Radionics is a method of diagnosis and treatment of a living body no matter where they are in the world. The practitioners utilize specially designed instruments which helps them determine the underlying causes of disease within that living body – human, animal, plant, or the soil itself.
Fundamental principle of radionics is that a living body has a subtle energy field which sustains and vitalises it. If this field is weakened, for example by stress or pollution, eventually the physical body gets weak and becomes susceptible to illness. The aim of radionics is to identify the underlying cause of the illnesses by identifying the weaknesses in this field and to correct them. With this, the emotional and physical well being of the person is established and the dis-ease is prevented.
The subtle field of living things cannot be accessed using our conventional senses and understanding this field requires extensive study. Radionic practitioners use a specialised dowsing technique to both identify the sources of weakness in the field and to select specific treatments to overcome them.
The practitioners need to tune in to the patient by using something unique to the patient such as a signature or hair sample. These are called a proxy, or witness. The tuning in process by the proxy/witness is possible through the universal mind to which part of our human mind is connected.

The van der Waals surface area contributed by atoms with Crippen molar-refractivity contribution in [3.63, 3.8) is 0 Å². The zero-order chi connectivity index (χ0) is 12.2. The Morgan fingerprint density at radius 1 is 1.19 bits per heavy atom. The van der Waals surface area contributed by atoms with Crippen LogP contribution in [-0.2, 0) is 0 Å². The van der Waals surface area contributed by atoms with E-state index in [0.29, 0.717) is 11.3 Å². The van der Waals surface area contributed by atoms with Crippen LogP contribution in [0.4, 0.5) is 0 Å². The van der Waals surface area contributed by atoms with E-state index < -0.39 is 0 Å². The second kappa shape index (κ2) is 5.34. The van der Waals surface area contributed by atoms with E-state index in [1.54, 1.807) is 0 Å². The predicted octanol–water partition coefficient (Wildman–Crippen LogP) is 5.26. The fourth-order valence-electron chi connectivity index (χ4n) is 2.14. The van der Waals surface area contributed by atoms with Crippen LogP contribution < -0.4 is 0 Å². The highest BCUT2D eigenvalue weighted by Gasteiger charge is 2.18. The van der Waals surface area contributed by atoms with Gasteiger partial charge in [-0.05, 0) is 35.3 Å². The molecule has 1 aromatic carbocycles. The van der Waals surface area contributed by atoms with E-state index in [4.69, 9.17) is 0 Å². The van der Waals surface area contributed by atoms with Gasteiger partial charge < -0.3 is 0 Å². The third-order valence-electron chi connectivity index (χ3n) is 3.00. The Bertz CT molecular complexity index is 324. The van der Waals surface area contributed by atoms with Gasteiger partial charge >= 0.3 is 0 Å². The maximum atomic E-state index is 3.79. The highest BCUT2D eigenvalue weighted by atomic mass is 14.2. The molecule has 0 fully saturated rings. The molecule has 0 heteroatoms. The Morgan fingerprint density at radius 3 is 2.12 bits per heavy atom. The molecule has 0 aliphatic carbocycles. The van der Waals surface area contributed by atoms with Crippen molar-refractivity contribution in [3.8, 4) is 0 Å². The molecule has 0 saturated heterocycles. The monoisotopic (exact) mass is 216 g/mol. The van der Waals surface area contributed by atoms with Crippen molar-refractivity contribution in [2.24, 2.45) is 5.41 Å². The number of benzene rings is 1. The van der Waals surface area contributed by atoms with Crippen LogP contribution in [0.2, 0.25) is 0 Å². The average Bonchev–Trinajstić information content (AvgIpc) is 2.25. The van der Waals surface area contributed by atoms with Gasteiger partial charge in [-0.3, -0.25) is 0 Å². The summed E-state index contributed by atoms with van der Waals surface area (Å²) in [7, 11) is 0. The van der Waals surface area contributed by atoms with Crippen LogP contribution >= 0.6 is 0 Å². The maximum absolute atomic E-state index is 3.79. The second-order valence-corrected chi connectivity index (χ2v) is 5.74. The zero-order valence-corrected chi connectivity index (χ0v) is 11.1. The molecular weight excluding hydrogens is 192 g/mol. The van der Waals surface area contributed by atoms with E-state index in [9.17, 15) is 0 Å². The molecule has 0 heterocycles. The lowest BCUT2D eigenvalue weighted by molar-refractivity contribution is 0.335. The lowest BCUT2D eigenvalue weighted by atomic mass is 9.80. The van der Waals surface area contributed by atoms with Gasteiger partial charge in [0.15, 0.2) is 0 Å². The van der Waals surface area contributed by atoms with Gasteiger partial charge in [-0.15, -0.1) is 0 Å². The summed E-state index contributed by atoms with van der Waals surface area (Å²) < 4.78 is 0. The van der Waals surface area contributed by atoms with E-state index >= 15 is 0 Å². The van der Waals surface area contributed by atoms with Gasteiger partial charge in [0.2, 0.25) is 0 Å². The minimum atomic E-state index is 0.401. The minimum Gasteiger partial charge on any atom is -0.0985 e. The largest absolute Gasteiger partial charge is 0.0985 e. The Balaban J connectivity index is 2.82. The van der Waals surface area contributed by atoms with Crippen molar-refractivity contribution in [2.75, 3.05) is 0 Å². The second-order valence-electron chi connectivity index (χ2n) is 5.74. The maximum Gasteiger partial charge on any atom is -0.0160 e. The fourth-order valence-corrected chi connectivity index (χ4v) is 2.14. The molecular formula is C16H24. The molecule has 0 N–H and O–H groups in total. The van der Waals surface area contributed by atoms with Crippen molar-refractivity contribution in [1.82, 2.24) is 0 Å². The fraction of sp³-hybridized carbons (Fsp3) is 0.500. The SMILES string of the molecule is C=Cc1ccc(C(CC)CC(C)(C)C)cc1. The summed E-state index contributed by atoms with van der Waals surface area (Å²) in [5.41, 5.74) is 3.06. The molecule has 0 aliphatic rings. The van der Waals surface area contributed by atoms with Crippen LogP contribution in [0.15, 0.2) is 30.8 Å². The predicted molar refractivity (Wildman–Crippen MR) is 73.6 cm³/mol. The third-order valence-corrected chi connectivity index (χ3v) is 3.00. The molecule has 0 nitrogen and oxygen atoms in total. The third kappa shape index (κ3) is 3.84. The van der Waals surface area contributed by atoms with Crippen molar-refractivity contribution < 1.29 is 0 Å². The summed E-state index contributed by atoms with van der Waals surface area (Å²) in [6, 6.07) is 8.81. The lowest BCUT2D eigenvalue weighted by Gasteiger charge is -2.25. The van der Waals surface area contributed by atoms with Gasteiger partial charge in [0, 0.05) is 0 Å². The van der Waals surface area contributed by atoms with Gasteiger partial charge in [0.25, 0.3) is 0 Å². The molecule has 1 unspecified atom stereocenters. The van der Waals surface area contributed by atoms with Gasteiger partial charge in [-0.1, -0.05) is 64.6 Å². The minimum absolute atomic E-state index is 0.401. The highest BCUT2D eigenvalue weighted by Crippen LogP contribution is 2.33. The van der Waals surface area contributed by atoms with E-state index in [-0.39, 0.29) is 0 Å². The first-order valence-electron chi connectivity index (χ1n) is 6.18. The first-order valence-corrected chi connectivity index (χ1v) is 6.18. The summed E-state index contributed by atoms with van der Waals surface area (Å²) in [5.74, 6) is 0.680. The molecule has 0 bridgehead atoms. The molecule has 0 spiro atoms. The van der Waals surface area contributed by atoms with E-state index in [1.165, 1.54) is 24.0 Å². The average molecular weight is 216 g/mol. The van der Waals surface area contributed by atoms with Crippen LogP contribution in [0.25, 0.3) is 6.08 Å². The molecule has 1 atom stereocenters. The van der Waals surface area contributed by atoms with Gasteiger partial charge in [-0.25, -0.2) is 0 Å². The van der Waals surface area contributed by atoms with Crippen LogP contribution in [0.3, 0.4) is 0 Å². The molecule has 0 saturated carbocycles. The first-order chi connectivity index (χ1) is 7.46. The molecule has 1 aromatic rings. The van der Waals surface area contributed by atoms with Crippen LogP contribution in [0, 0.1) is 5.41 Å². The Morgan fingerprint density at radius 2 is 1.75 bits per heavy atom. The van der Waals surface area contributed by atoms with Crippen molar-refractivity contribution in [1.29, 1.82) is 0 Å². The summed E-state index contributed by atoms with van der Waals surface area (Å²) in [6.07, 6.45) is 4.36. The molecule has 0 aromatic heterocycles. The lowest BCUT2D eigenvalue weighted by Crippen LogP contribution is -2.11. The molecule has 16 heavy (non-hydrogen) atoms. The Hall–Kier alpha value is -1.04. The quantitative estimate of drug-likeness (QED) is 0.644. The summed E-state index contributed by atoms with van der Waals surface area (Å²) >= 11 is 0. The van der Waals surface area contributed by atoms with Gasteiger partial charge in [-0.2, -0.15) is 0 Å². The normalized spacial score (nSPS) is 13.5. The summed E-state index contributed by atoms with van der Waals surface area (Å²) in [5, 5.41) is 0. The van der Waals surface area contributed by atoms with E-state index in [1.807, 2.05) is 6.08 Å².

Once the weaknesses in the subtle energy field have been identified specific healing treatments, usually coded in the form of numbers called rates which represent the ideal energy states to be induced, are conveyed to the patient with the aid of the instrument.
Although the practitioners use the radionics instrument to both analyse and treat, it actually serves to focus the thoughts of the practitioner. Many today believe that it is the energy of the mind that is the fundamental operating principle in radionics. A key figure in bringing this notion to the attention of radionic practitioners was George de la Warr. De la Warr investigated the phenomenon experimentally. For example, he conducted tests on growing plants in vermiculite. He told his assistants which vermiculite had been treated radionically to increase growth rate and which had not. In fact none of the pots had been treated but nevertheless, the plants in those pots that the assistants thought had been treated grew better. Similar trials have been conducted by others.
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